Will Self on Nick Papadimitriou

British writer and critic on Papadimitriou and his work
Photograph: Nick Papadimitriou. Source.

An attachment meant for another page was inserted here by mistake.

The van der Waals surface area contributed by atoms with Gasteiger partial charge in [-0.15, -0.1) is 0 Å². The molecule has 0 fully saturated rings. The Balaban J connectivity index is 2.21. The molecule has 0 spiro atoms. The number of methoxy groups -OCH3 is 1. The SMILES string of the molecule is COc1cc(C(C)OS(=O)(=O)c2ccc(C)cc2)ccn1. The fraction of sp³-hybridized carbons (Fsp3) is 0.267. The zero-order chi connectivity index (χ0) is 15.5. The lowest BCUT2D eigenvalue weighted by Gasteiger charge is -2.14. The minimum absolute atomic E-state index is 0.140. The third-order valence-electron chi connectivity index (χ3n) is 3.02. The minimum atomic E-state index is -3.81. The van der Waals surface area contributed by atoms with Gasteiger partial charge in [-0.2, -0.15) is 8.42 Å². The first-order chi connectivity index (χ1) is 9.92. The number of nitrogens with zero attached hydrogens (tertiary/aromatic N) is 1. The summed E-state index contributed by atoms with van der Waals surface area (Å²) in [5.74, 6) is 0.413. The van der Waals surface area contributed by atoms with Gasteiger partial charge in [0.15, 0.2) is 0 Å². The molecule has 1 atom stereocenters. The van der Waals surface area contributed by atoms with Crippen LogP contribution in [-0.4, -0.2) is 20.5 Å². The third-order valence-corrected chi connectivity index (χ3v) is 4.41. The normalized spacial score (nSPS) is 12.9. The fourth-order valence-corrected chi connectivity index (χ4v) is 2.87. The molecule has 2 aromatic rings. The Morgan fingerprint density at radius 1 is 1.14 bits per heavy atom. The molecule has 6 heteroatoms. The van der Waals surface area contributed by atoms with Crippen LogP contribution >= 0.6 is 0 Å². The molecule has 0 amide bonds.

Writing in Granta, Will Self describes his friendship with Nick Papadimitriou, and his opinion of his work (the article includes an extract from Papadimitriou's recent novel, Scarp): 'I first met Nicholas Papadimitriou in the mid-1980s. We were both lost young men at that time - now we’re lost middle aged men. Nick lived in Child's Hill, North London, where he still does to this day - I was based in Barnsbury, near Islington, and latterly Shepherd’s Bush. We crossed and recrossed London frequently on purposeless walks that we would’ve called derives in the manner of the French Situationists - if we’d ever heard of such things. I also had a Hillman Hunter car, complete with veneered dashboard, and in this we drove to the city’s outer limits - we were both obsessed by these liminal zones, where the city declined into a series of disjointed entrepots of urbanity. We dubbed them ‘interzones’ after the William Burroughs fiction of the same name. I remember visits to the marshes where Belmarsh Prison now lowers, to Thamesmead and to the Ultima Thule of the Isle of Grain – the haunt of Magwitch and Marlow’s shades, of Dickens and Conrad, those great proto-psychogeographers. Nick was a man of passions, of poetry and of certainties: the ground beneath his feet. Already he disdained the Moloch of the man-machine matrix and went his own way, weaving along, a figure emerging from the interwar period, clothed in Symbolist verse, wreathed in tobacco smoke.' [Read More]

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